The threat of a data breach has evolved along with the development of technology, and many companies are not adapting sufficiently to what is becoming an embarrassing and costly issue for the majority of businesses.
What is the financial cost of a data breach?
According to Verizon’s RISK team, the size of an organisation does not necessarily affect the cost of a data breach. The variable that affects cost most heavily is the number of records involved in the data breach. So when headline-grabbing data breaches that affect multinational companies are hit by costs that reach to tens or even hundreds of millions of dollars, it’s usually due to the large number of records involved in the breach, rather than the size of the organisation.
Nonetheless, it’s clear that the cost of information security breaches is on the rise. The 2015 Information Security Breaches Survey, released by the UK Government, shows that for a large organisation, the cost of the worst data breach in a year is on average £1.46m - £3.14m. That’s more than double the figure reported in 2014, when the average was £600k - £1.15m. Similarly, the average cost to a small business is now £75k - £311k.
This cost includes factors like business disruption, lost sales, recovery of assets, fines, and compensation pay-outs.
Who Is Responsible for Security?
A major issue with defence against cyber-attacks and other forms of data breach is that it is sometimes unclear who within an organisation is responsible for data security. The Information Security Breaches Survey suggests that 33% of large organisations admit the responsibility for ensuring the protection of data has not been clearly assigned, and only 63% of respondents currently invest in or plan to invest in active threat monitoring or other threat intelligence services, while 74% of small businesses and 90% of large organisations have been affected by security breaches in the last year.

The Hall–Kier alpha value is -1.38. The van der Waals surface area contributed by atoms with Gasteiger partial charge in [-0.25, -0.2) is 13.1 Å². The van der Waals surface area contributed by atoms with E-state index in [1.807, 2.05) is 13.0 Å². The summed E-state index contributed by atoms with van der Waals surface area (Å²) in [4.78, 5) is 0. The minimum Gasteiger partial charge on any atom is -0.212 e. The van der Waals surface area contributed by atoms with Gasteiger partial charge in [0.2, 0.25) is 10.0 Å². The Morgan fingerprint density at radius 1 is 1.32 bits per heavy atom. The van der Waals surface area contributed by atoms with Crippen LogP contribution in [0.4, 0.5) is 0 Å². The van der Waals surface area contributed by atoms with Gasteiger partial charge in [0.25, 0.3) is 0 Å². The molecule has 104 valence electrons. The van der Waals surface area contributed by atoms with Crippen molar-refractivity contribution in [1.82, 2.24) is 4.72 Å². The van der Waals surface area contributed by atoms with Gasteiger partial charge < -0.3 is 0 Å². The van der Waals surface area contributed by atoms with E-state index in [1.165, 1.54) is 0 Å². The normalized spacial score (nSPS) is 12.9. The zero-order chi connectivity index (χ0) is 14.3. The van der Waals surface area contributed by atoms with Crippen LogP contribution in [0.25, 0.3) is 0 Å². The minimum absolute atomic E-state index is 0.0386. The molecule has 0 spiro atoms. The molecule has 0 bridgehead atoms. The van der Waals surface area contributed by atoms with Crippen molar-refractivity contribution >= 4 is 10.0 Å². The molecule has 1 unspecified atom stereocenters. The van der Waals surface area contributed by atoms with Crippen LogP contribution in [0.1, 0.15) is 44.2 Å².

Who Owns the Risk?
Knowledge is an excellent defence, forewarned is forearmed. While 82% of respondents claimed that data security was a high or very high priority of senior management, security policies are often poorly understood by employees, and 72% of companies with poorly understood security policies experienced data breaches due to a mistake by the staff. In fact 75% of security breaches in large organisations over the last year are the fault of staff, and 50% of the worst breaches in the year were caused by inadvertent human error, which is up from 31% in 2014.
Are You Spending Enough on Data Security?
While most senior management are in agreement that data security is a high priority issue, it is still not being sufficiently addressed. Only 39% of large organisations have insurance that would cover them in the event of a breach, and this has fallen from 52% last year, in spite of the costs of breaches more than doubling! The development of a more targeted form of cyber-attack is seeing a move away from large scale denial-of-service attacks in favour of malicious software designed to retrieve passwords or confidential information. This along with an ever-increasing reliance on digital information storage means that companies are more vulnerable to data breaches than ever before, yet less than half of organisations have increased information security spend in the last year. Security and data breaches that involve smartphones and tablets have more than doubled, and businesses need to keep their security policies and practises up-to-date to address this technically evolving threat.
Do Your Stakeholders Know?
21% of organisations have not briefed their board on data security risks in the last year, and 14% have never briefed the board on the risks, in spite of the fact that close to 9 out of 10 organisations are affected by breaches every year.
Making the Business Case for Data Security
If you are trying to argue the case for additional data security spend, the following factors should be taken into account:
- The exponential increase in costs associated with data breaches in recent years
- The security of customer information
- The risk of damage to your organisation’s reputation
- Adoption of new technology and cloud computing services means that existing policies and security systems are becoming obsolete
- The inevitability of a data breach, almost 9 out of 10 organisations have been affected in the last year
- The importance of educating staff and issues caused by avoidable human error or poorly understood security policies
- A business expanding, or even just staying in business, will mean an increase in magnitude of company records, which is directly related to the cost of a data breach